is a RISC OS Userwuerthne on 5/11/04 9:00AM
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JGZimmerle: I think that's the point drobe were making in the article - it's a good thing that RISC OS is moving to ARM9 because XScale might not have much future as a processor for PCs.

 is a RISC OS Userjohnpettigrew on 5/11/04 9:12AM
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Then your Risc os machine will be once again INTEL-OUTSIDE :tongue:

 is a RISC OS Useregel on 5/11/04 9:44AM
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johnpettigrew: Frankly, the ARM isn't suitable for using in PCs these days, either. It's just there's so much choice, you can normally find one that's easy to bodge into one. Although your performance will still suck, of course.

 is a RISC OS Usernunfetishist on 5/11/04 11:52AM
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John.P and Martin.W are right; that's the point I was trying to make. As Intel are working on a family of CPUs that use IA32 (aka x86), and making them suitable for consumer device use, it's been suggested that this move will marginalise the XScale to just mobile and other specialist focused devices - but if that's where ROS is heading, then it's ok. I'm not sure where ROS is heading, though.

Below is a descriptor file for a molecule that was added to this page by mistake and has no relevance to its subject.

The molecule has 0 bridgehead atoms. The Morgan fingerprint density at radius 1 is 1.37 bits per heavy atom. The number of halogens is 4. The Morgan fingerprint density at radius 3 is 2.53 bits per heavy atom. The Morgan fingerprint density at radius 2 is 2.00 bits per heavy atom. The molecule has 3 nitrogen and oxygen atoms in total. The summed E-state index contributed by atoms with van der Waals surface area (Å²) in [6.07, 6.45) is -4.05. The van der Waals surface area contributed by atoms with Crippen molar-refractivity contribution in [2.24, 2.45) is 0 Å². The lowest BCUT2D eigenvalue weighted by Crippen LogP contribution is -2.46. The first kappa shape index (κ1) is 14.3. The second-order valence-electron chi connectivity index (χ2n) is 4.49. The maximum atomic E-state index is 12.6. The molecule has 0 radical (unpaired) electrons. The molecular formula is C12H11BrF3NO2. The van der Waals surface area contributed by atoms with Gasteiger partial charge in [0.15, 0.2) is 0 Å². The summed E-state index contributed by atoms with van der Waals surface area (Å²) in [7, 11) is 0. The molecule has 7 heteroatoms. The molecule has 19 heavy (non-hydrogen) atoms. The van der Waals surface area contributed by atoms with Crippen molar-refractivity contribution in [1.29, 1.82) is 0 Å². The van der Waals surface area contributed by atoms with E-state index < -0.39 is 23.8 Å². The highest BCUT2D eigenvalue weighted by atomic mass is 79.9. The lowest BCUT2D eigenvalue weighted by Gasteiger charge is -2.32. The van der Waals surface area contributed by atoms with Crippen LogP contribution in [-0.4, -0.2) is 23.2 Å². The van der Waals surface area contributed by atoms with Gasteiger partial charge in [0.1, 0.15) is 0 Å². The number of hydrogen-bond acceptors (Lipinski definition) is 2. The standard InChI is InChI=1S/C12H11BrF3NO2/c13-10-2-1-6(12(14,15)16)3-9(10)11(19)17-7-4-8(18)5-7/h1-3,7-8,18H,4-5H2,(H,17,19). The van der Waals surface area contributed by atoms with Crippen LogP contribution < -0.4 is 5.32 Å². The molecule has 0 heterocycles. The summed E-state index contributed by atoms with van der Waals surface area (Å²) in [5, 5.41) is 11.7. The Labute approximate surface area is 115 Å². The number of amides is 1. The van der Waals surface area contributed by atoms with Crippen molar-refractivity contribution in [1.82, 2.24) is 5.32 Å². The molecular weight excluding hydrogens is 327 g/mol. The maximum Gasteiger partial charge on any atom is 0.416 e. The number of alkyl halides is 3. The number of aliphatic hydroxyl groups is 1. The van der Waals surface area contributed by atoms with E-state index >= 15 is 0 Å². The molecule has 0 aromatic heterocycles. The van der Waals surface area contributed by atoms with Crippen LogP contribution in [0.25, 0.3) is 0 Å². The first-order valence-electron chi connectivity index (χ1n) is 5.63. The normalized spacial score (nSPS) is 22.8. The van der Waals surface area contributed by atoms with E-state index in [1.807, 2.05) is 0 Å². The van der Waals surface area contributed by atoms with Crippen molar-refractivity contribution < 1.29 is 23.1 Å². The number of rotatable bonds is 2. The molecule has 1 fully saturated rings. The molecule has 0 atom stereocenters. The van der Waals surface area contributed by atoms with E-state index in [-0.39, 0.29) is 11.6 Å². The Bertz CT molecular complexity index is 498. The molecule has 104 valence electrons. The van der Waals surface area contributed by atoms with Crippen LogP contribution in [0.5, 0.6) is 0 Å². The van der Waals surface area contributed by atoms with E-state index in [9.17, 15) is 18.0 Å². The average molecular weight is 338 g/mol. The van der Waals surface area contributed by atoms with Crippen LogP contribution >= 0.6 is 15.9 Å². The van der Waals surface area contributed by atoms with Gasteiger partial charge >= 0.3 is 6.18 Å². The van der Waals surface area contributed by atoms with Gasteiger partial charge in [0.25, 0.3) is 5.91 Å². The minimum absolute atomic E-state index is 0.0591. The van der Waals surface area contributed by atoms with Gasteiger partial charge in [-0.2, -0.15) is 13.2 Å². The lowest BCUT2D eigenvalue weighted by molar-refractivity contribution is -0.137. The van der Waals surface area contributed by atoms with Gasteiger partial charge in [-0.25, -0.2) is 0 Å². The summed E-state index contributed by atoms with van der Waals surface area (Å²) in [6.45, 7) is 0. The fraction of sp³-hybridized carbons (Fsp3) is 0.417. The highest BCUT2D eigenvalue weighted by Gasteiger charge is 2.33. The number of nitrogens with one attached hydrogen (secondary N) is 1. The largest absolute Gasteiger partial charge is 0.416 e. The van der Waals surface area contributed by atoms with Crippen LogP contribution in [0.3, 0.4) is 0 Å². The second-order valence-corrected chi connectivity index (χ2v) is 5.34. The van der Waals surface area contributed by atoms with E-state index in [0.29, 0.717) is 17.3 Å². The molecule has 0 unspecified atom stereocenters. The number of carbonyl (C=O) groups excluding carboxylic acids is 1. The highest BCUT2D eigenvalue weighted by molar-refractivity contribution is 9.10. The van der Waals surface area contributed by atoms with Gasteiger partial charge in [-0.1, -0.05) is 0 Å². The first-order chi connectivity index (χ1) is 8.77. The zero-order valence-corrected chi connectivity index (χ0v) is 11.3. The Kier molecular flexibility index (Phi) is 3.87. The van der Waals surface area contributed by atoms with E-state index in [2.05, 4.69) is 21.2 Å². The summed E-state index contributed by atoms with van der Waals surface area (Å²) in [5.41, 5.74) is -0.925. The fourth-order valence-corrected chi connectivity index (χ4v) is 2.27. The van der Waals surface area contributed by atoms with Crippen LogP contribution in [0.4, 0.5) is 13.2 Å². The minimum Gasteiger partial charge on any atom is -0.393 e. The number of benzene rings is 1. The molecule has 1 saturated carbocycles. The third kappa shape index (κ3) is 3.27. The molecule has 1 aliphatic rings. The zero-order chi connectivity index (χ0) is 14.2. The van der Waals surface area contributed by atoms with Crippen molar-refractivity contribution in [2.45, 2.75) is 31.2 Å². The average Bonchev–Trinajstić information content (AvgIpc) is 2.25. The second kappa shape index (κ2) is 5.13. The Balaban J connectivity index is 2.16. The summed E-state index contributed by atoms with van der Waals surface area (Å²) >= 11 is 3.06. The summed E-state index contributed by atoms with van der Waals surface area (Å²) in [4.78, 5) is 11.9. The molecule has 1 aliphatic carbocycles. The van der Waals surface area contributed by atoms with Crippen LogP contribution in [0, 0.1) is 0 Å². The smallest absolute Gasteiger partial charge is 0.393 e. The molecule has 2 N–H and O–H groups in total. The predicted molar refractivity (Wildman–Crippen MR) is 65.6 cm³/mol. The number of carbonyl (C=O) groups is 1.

I could be wrong, so feel free to correct me, if so. I'll be interested to hear.


 is a RISC OS Userdiomus on 5/11/04 11:55AM
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nunfetishist, What about ARM chips is it that makes them so unsuitable for personal computers?

 is a RISC OS UserLoris on 5/11/04 2:08PM
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The lack of a floating point co-processor for starters.

 is a RISC OS Userjeffd on 5/11/04 3:09PM
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Floating point is almost completely irrelevant for general day-to-day use of a personal computer. Just how much FP does it need to read email, use a word processor or browse a few websites? Even when using a spreadsheet, the sort of small spreadsheets created by most home users will not put a strain on the FPemulator (and if you're calculating anything financial, you really want it to be fixed point). The main problem with ARMs for personal computers is that no one is targetting them at that market, so they aren't being made for raw throughput - i.e. no one is going to make a 3GHz ARM with a 500MHz 256bit bus :-( Although we can always dream :-)

 is a RISC OS Userhelpful on 5/11/04 6:03PM